– Ill-reputed funds threaten to seize Argentine state assets by means of Public Seizures
Deep in Debt
The present situation in Argentina stems from gross economic mismanagement in the country dating back to its military Juntas of the 1970’s and 1980’s. The country’s foreign debt skyrocketed from US$7 billion in 1976 to US$45 billion in 1983 to allegedly support large military spending projects, but much of it was siphoned off in massive corruption schemes amounting to billions of dollars. Although the IMF attempted to intervene with debt restructuring plans, such as the Brady Plan in 1992, in order to reduce the country’s debt burden, not nearly enough was done in this direction and Argentina’s debt grew to an astonishing 200 percent of its GDP by 2001.
Argentina slid into a deep recession in 1999 and by 2001, the country could no longer afford to make payments on its debt, as starvation became common in urban areas throughout the country. The government was forced to default on roughly US$81 billion in bonds in December, 2001. The economic crisis had a profound effect on the country; unemployment peaked over 20 percent and poverty was rampant. Nevertheless, soon after Argentina defaulted on its debt, the country’s economy actually began to recover in terms of its GDP, growing by 8.8 percent in 2003.
In 2005, the majority of the country’s bondholders accepted an offer made by the Argentine government for a debt swap where the investors received roughly 30 cents on every dollar for the old bonds and in some cases the yield of the new bonds was tied to the country’s economic growth. All told, 76 percent of the stakeholders accepted this deal, but the rest, including the “vulture funds,” abstained from the negotiations and held onto the face-value US$19.4 billion in bonds to try to get a better deal in the future. The Argentine Congress also passed the “Ley Cerrojo” or Bolt law in 2005, which banned any other negotiations with defaulted bondholders who might decline to accept the 2005 agreement.
Beginning in 2008, President Cristina Fernández de Kirchner stated that the Argentine government was ready to reopen negotiations with the remaining bondholders to settle their outstanding claims. However, the 2008 worldwide economic downturn put a damper on these negotiations as investors were hesitant to risk investing in all but the safest securities. Now that developing markets once again are being sought after for investment, the possibility of a deal with bondholders has reemerged. The Argentine Congress is expected to suspend the 2005 Bolt law, so that the country can put out an offer once again. Thus far, the Argentine lower legislature has passed a bill to reopen discussions of a debt swap with the holdouts, while the Senate will be debating the issue in the coming weeks, which it is also expected to approve. Details regarding the new debt swap have not been released, but it is likely to have even less alluring conditions than the 2005 agreement and is reported to come at a 65 percent discount.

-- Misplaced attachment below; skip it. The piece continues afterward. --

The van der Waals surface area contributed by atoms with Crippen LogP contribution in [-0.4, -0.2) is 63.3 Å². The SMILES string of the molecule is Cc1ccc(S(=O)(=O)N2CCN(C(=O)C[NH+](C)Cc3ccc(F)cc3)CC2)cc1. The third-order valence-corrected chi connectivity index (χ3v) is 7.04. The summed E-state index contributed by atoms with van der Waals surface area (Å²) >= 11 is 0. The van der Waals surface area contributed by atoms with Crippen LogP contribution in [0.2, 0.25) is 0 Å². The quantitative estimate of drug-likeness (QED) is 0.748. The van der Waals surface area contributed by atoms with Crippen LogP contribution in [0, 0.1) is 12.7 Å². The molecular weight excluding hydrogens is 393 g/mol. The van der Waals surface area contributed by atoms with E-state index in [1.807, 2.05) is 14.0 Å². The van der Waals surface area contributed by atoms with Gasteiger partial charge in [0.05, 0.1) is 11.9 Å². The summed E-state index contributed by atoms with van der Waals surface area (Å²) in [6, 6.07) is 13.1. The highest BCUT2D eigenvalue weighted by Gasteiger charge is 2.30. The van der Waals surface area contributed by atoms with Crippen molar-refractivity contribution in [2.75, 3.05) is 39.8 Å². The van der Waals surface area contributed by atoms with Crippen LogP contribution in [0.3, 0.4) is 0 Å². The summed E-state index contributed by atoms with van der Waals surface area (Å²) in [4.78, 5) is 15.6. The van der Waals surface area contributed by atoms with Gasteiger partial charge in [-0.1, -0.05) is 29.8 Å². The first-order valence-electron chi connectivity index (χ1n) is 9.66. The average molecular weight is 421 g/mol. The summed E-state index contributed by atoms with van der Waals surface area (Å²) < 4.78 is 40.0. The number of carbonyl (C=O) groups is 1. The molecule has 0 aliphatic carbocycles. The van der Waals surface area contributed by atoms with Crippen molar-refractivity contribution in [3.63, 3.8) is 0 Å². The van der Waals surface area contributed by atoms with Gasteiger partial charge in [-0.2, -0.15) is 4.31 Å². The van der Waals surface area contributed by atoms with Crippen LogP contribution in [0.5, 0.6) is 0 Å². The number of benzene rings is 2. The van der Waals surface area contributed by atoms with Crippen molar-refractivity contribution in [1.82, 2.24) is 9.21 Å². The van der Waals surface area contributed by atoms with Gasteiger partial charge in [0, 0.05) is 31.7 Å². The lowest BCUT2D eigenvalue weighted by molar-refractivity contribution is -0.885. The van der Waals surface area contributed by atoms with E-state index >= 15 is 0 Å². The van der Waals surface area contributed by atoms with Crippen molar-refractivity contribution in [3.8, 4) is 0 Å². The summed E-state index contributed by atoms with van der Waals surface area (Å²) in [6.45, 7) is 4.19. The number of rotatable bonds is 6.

What are the “vulture funds?”
The “vulture funds” are investment groups that scour the financial centers of the world in order to buy distressed or defaulted debt at absurdly low prices. They then litigate in courts and use other strong-arm tactics to pressure the issuing countries to pay the bonds’ full face value, although the “vulture funds,” themselves, had paid much less for the bonds. The “vulture funds” typically win these court cases and then seek to freeze and / or seize the state’s assets in order to force the government in question into settling the dispute to the gross advantage of the funds. Argentina has not been the first country to become a hapless target of the heinous practices of the “vulture funds,” and Ecuador, Peru, and the Congo have faced similar situations. For example, after Peru defaulted on its debt in the 1990’s, a “vulture fund” called Elliot Associates L.P. bought some of the country’s defaulted debt for US$11 million on the secondary market and then sued the country in U.S. Federal Court, which ruled in its favor. The Peruvian government ended up having to pay the “vulture fund” $58 million, representing a profit of over 400 percent.
The “vulture funds” currently hold several billion dollars of Argentina’s defaulted bonds, and although for the most part they were not the original owners, they are now some of the most active stakeholders and have kept legitimate bondholders from reaching a realistic agreement with the Argentine government. According to Reuters, one of the largest of these investment groups is Elliot Management Corp., whose subsidiaries hold roughly US$2.5 billion in Argentine defaulted bonds (including interest and judgments). Paul Singer, the founder of the “vulture fund,” Elliot Management Corp., has insisted that his investment group does not attack any country that cannot legitimately pay its debt. Nevertheless, the true nature of his enterprise became apparent when he stated in an interview with Bloomberg that “our Primary goal is to find bankruptcy situations where our ability to control or influence the process is the driver of value.” Although he is talking about bankrupt companies in this instance, the same philosophy is applicable for countries that fall into bankruptcy-like situations, in which case, his company can be expected to play the role of predator.